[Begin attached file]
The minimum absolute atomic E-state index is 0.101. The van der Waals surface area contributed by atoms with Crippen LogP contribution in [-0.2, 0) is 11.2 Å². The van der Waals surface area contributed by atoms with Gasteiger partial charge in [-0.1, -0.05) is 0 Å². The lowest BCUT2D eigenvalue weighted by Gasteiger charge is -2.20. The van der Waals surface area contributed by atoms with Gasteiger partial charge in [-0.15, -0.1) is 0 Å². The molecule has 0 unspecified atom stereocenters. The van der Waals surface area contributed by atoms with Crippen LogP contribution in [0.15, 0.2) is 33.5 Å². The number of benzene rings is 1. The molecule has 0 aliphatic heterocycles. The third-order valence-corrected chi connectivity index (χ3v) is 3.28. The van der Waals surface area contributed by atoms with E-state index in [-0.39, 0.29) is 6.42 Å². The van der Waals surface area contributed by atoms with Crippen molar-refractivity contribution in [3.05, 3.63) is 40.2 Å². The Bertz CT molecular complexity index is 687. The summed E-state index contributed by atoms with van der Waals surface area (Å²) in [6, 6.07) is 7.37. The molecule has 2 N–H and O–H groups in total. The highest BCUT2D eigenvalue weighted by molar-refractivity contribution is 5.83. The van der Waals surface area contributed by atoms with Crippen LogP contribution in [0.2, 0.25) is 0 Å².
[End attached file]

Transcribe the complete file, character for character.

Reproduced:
The minimum absolute atomic E-state index is 0.101. The van der Waals surface area contributed by atoms with Crippen LogP contribution in [-0.2, 0) is 11.2 Å². The van der Waals surface area contributed by atoms with Gasteiger partial charge in [-0.1, -0.05) is 0 Å². The lowest BCUT2D eigenvalue weighted by Gasteiger charge is -2.20. The van der Waals surface area contributed by atoms with Gasteiger partial charge in [-0.15, -0.1) is 0 Å². The molecule has 0 unspecified atom stereocenters. The van der Waals surface area contributed by atoms with Crippen LogP contribution in [0.15, 0.2) is 33.5 Å². The number of benzene rings is 1. The molecule has 0 aliphatic heterocycles. The third-order valence-corrected chi connectivity index (χ3v) is 3.28. The van der Waals surface area contributed by atoms with E-state index in [-0.39, 0.29) is 6.42 Å². The van der Waals surface area contributed by atoms with Crippen molar-refractivity contribution in [3.05, 3.63) is 40.2 Å². The Bertz CT molecular complexity index is 687. The summed E-state index contributed by atoms with van der Waals surface area (Å²) in [6, 6.07) is 7.37. The molecule has 2 N–H and O–H groups in total. The highest BCUT2D eigenvalue weighted by molar-refractivity contribution is 5.83. The van der Waals surface area contributed by atoms with Crippen LogP contribution in [0.2, 0.25) is 0 Å².